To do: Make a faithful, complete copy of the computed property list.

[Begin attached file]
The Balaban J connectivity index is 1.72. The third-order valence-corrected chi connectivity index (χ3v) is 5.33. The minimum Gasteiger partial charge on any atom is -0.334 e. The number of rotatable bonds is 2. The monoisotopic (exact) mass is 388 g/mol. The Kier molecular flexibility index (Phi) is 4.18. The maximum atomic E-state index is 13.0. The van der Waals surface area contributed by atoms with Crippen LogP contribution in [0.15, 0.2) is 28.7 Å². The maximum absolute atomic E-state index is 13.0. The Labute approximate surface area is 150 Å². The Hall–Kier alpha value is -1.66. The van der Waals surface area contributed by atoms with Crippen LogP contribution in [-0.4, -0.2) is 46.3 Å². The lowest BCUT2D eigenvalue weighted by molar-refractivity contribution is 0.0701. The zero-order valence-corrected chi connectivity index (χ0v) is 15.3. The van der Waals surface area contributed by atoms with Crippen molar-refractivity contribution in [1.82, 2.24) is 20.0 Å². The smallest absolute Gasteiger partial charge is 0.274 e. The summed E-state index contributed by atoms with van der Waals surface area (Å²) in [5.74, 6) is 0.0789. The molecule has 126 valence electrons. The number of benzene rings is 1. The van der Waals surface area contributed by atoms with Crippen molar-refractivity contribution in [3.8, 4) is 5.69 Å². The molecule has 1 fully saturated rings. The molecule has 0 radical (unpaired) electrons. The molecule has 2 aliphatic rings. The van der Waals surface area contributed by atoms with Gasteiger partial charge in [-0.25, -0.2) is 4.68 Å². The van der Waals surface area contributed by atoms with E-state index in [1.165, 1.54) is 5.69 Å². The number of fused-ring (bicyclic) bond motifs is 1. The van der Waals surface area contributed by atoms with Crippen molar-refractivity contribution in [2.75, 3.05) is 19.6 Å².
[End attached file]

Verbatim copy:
The Balaban J connectivity index is 1.72. The third-order valence-corrected chi connectivity index (χ3v) is 5.33. The minimum Gasteiger partial charge on any atom is -0.334 e. The number of rotatable bonds is 2. The monoisotopic (exact) mass is 388 g/mol. The Kier molecular flexibility index (Phi) is 4.18. The maximum atomic E-state index is 13.0. The van der Waals surface area contributed by atoms with Crippen LogP contribution in [0.15, 0.2) is 28.7 Å². The maximum absolute atomic E-state index is 13.0. The Labute approximate surface area is 150 Å². The Hall–Kier alpha value is -1.66. The van der Waals surface area contributed by atoms with Crippen LogP contribution in [-0.4, -0.2) is 46.3 Å². The lowest BCUT2D eigenvalue weighted by molar-refractivity contribution is 0.0701. The zero-order valence-corrected chi connectivity index (χ0v) is 15.3. The van der Waals surface area contributed by atoms with Crippen molar-refractivity contribution in [1.82, 2.24) is 20.0 Å². The smallest absolute Gasteiger partial charge is 0.274 e. The summed E-state index contributed by atoms with van der Waals surface area (Å²) in [5.74, 6) is 0.0789. The molecule has 126 valence electrons. The number of benzene rings is 1. The van der Waals surface area contributed by atoms with Crippen molar-refractivity contribution in [3.8, 4) is 5.69 Å². The molecule has 1 fully saturated rings. The molecule has 0 radical (unpaired) electrons. The molecule has 2 aliphatic rings. The van der Waals surface area contributed by atoms with Gasteiger partial charge in [-0.25, -0.2) is 4.68 Å². The van der Waals surface area contributed by atoms with E-state index in [1.165, 1.54) is 5.69 Å². The number of fused-ring (bicyclic) bond motifs is 1. The van der Waals surface area contributed by atoms with Crippen molar-refractivity contribution in [2.75, 3.05) is 19.6 Å².